Submitted by Blake on August 15, 2001 - 9:53am
Charles Davis writes \"A monkey sat quietly through an economics lecture at an
Indian college before going to the library and flipping
through a holy book.
Students at Madanpur Mahabir College in Bhubaneswar,
Orissa, say the monkey listened to the lecture with \"rapt
The monkey then went to the library and looked at the
Ramayana, a Hindu holy book, and sat on a statue of the
monkey god Hanuman before quietly leaving the college.
Full Story \"
Submitted by Ryan on August 14, 2001 - 4:10pm
The Zimbabwe International Book Fair, \"a week of book deals and literary debate . . . unmatched anywhere else south of the Sahara,\" has just wrapped up in Harare:
Last weekend, an Angolan publisher spoke on \"The Challenge of Publishing in a War-Torn Country\" and a Botswanan publishing manager explored \"The Risk of Producing Books in Indigenous Languages.\" During the week, writers could choose among workshops like \"Copyright Control: Can Africa Achieve It?\" and \"What Influences Does Religion Have in Writing for the Future?\" In hotel corridors and downtown cafes, scholars continued their discussions and debates in French, Portuguese and English.
In the gardens, amid row after row of bookstalls, eager publishers displayed even greater range, with works in adopted tongues and indigenous ones, like Yoruba and Tigrinya, Zulu and Afrikaans and Zimbabwe\'s languages, Ndebele and Shona . . . Librarians learn how to make their little budgets go a long way and can win small book-buying prizes. [More from the New York Times (registration required).]
Submitted by Ieleen on August 14, 2001 - 11:43am
Wired News is reporting today about the goal of some new search engines that hope to \"beat Google at its own game.\" Google users love it. It\'s simple to use, and because it is the largest URL database, it returnes a high number of results. But, as the article points out, \"Google has a major flaw: It returns too many results. Most of Google\'s results are irrelevant, and it is too difficult to wade through them all.\" more...
Submitted by Ieleen on August 14, 2001 - 11:05am
For the Chicago Sun Times, Ian Hopper writes...
\"Travelers eager to plug their laptops into wireless Internet networks cropping up at hotels, airports and coffee shops need to be on guard: Their e-mail and Web browsing can be easily intercepted.\" more...
Submitted by Matt on August 14, 2001 - 11:01am
According to this story in the Jordan Times, Mamoun Talhouni, the new director of the National Library in Jordan, will send a team of library personnel out to inspect stores selling music, computer software, and other items. Any items found without valid licenses will be confiscated and the store owners\' case referred to prosecutors.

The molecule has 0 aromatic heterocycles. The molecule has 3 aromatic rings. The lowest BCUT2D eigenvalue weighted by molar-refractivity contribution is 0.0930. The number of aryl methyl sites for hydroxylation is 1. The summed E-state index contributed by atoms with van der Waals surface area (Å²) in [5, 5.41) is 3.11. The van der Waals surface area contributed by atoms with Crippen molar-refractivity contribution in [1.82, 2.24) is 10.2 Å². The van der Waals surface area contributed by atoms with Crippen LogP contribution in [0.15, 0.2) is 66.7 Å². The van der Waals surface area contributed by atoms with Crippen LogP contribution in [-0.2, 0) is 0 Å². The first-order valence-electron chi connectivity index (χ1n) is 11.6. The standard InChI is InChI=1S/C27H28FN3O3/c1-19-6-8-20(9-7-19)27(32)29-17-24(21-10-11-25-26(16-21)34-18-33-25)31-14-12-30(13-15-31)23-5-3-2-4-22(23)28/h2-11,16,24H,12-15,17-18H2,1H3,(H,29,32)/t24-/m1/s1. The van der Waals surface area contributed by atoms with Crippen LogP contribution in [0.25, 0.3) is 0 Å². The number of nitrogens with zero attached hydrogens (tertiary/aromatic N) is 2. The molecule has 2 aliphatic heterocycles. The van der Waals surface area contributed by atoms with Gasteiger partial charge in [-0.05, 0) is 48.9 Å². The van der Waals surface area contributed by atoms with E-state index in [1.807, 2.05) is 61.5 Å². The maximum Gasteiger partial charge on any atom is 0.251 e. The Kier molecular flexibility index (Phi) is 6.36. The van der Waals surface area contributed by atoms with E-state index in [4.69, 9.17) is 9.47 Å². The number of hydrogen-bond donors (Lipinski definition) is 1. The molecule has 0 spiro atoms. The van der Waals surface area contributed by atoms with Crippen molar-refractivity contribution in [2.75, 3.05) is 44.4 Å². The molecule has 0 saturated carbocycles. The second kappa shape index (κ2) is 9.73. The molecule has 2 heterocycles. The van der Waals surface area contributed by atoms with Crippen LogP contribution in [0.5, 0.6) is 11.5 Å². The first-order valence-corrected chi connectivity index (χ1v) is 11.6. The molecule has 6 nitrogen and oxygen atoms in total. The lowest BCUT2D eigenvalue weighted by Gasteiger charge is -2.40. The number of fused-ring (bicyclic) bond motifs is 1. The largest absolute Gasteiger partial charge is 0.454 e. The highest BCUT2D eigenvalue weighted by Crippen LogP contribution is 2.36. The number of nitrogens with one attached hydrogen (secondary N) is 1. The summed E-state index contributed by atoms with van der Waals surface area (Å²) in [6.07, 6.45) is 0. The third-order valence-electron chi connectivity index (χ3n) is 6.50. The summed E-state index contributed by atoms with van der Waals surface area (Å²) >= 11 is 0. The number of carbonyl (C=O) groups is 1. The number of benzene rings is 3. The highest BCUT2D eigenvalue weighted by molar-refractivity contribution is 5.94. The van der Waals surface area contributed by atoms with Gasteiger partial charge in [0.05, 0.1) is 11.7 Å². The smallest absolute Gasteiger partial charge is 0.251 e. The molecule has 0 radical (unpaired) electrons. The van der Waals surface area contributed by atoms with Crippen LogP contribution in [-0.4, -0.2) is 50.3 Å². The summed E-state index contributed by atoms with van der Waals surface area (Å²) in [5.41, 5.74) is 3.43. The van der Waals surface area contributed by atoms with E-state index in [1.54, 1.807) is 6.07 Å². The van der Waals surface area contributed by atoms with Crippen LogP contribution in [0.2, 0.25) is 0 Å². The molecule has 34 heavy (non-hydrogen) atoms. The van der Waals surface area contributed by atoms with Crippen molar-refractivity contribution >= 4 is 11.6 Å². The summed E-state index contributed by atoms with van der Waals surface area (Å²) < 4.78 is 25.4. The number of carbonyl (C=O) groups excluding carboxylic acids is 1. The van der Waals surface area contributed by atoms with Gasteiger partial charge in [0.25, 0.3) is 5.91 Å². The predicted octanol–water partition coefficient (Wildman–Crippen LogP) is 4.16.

Submitted by Ieleen on August 13, 2001 - 3:35pm
For The Southern Illinoisan, Jim Muir writes...
\"Retired educator Patricia Horn will see a longtime dream become a reality today when the Royalton Public Library opens for business. Horn, who is president of the library board, can hardly contain her enthusiasm when she speaks of next week\'s grand opening. The battle to obtain a new building has not been without its struggles and setbacks and the fight to get a new library has taken nearly two decades. The first library was actually no more than a reading center, which was opened in 1981 and located in a classroom of the old Royalton School. \"All of our books were donated and the librarians all worked on strictly a volunteer basis,\" Horn said. \"more...
Submitted by Ieleen on August 13, 2001 - 3:30pm
In July the South Carolina Legislature passed a bill requiring that libraries filter 90% of their computers or else lose state funding. According to the article, one library would stand to lose about $75,000 in state aid. Ouch! more...
Submitted by Brian on August 12, 2001 - 12:41pm
The lawsuit filed against the Schaumburg Township District Library by Illinois white supremacist Matthew Hale has been settled. Hale sued after the library revoked permission for him to use a meeting room for a speech. He will now be appearing at the library on a Saturday evening, after closing time.
Submitted by Ryan on August 11, 2001 - 8:57am
The Times caught up with Dmitri in Cupertino, where he\'s awaiting phase two of litigation :)
Dmitri Sklyarov rarely reads electronic books. \"There are almost no e-books in Russian,\" said Mr. Sklyarov, the 26-year- old Moscow cryptographer who was arrested in Las Vegas last month under a 1998 digital copyright law. \"I prefer paper books. They\'re much easier to carry with me, and can be read anywhere.\"
In fact, most people still prefer paper books. Unlike music and film, books have yet to be popularly accepted in digital format. Nevertheless, the nascent market has heightened the publishing industry\'s sensitivity to the potential for digital piracy, enough so that it has initiated the first criminal case under the Digital Millennium Copyright Act of 1998. And Mr. Sklyarov is the first to be charged.
[More (registration is required.)]